Palaeoecological and historical evidence for manuring and irrigation at Garðar (Igaliku), Norse Eastern Settlement, Greenland

Paul C. Buckland, Kevin J. Edwards, Eva Panagiotakopulu, J. Edward Schofield

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57 Citations (Scopus)


Palaeoenvironmental data are presented from the site of Gardar (modem Igaliku), the location of the cathedral and the bishop's farm in the Norse Eastern Settlement of Greenland. The latter was founded from c. AD 98 5 and abandoned some time during the fifteenth century. Inspection of drainage ditches located in close proximity to the settlement ruins revealed inter alia an organic-rich unit containing cultural debris (worked wood, animal bone, stone and charcoal) dated by AMS radiocarbon dates on seeds to the period C. AD 1110-1370. Fossil insect and pollen assemblages contained within the deposit appear representative of natural environments (primarily wet eutrophic meadows) but are mixed with high frequencies of a range of synanthropic insects, including human and animal ectoparasites that could only derive from indoor habitats. This is strongly indicative of the manuring of fields with waste from houses and bytes in order to increase yields of hay. Large amounts of hay would have been necessary to provide winter fodder for the bishop's herd of cattle the largest known in Norse Greenland - and dung from these animals seems likely to have been a significant component of the material used to fertilize the fields. The process of spreading the manure at Gardar was probably integrated with the careful manipulation of water resources across the site, indicated by the presence of a network of irrigation channels and dams in the archaeological record, and comparisons are drawn with similar systems elsewhere in Mediaeval Europe.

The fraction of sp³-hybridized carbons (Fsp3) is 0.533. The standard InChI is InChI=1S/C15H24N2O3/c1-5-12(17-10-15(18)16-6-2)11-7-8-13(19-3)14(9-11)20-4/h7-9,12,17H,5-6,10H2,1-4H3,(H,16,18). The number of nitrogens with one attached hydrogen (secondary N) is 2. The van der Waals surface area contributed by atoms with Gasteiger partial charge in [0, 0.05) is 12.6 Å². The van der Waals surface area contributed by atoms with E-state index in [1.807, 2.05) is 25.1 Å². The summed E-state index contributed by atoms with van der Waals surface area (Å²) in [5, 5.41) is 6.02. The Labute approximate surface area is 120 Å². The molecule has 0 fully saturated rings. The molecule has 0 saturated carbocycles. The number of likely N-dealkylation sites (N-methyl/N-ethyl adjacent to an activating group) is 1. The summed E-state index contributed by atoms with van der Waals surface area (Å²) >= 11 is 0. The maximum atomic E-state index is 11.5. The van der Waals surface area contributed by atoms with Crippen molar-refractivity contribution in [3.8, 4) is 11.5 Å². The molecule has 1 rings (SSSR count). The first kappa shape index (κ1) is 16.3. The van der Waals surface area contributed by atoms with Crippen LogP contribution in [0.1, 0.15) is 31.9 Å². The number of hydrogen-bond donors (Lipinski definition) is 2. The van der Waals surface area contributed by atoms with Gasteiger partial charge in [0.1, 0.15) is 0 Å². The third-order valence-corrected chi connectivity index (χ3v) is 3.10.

Original languageEnglish
Pages (from-to)105-116
Number of pages12
JournalThe Holocene
Issue number1
Publication statusPublished - 1 Jan 2009


  • Greenland
  • Norse Eastern Settlement
  • palaeoecology
  • manure
  • plaggen
  • irrigation
  • fossil insects
  • pollen
  • environmental archaeology


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